Linguistics Anonymous

24 May 2006

Thoughts on (Structural) Case

So I meant to get this up while I was writing the paper, but I'm sure we're all aware how much extra time one has during finals. Anyway, this post is an attempted answer to the pretheoretical problem I discussed last time.

The main issue with the standard agreement/case theory is that it can't necessarily make any claims about the uniqueness of the Spec-Head relationship. However, this is exactly the relationship that seems to be needed to explain stronger agreement patterns in asymmetrically agreeing languages. More specifically, we have the following generalization to account for:

Let H be a head and K be a DP with phi-features which agrees with H. If H manifests a feature F morphologically when H c-commands K, then H will manifest that feature when K is in [Spec, H].

Obviously this generalization says nothing about the converse, and it is meant to capture increased agreement in the Spec-Head configuration.

This kind of agreement pattern is evidenced in Arabic, as we have already seen. However, there is an analogous asymmetry in Berber involving case. The standard word order in Berber is VSO, with SVO as a free alternate. In the VSO configuration, the subject DP is not in the nominative case, but instead in a form known as the Construct State (CS - not to be too closely confused Semitic construct state genitives). In the SVO configuration, however, the nominal appears in the nominative. Typically, these two phenomena are treated separately - but what generalizations can be drawn from viewing them as two sides of the same coin?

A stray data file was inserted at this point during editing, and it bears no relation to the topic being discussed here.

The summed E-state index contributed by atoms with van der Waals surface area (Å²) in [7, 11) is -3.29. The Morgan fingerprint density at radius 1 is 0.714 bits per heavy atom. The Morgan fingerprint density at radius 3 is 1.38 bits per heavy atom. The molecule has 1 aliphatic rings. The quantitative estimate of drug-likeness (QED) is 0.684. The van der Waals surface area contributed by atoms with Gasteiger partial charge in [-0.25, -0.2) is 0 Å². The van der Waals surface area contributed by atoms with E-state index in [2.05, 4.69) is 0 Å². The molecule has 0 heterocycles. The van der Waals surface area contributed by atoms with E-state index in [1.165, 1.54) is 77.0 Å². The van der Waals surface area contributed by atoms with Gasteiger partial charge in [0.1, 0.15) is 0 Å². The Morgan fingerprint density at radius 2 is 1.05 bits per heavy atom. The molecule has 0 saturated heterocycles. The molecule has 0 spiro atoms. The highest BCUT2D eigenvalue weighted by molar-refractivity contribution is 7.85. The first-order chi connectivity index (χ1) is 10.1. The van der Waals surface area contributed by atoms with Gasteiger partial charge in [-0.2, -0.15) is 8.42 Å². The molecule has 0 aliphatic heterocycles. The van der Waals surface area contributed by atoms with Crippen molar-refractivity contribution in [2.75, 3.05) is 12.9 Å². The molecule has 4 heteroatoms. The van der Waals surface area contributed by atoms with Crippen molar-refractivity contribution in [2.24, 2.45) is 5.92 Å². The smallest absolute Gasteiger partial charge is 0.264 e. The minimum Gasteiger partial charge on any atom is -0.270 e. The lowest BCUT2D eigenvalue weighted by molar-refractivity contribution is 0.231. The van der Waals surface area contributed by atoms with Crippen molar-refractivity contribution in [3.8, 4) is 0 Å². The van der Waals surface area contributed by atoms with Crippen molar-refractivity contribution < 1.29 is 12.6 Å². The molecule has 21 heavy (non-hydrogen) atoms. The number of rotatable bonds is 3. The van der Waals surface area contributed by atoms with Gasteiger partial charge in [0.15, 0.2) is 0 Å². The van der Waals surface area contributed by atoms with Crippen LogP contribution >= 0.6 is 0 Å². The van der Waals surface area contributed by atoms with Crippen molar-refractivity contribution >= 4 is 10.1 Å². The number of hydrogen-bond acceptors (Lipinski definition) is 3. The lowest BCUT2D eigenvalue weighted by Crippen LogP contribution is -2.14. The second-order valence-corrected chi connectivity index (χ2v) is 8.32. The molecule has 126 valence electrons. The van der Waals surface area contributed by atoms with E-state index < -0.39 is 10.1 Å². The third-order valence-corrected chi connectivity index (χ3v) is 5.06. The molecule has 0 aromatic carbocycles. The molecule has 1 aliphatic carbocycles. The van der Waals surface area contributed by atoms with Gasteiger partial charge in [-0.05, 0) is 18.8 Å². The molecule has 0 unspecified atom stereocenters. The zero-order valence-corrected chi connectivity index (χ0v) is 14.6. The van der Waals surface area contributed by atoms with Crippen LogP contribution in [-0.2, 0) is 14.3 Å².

A very important one - that structural case features may not be necessary in the narrow syntax, and indeed may even be problematic.

Recall from the previous post that a phi-defective head cannot assign case to a DP. If we assume that, in languages like Berber and Arabic, the phi-defective head T can exist in matrix clauses, we come much closer to explaining this asymmetry. Specifically, it can explain why there is weak phi-feature agreement in VSO configurations in Arabic, and the appearance of a (presumably) inherent or oblique case on Berber VSO subjects. We could then say that the phi-complete T is responsible for agreeing with the subject DP, valuing its case nominative, and raising the subject to [Spec, T] and producing an SVO configuration. In these cases, we would expect full agreement and nominative case because of the feature-completeness of T.

However, this does not get us all the way. My next post will explore the need to revise the notions of EPP and the definition of nominative case, as well as discuss why case features such as [NOM], [ACC], and [uCase] may not be necessary.


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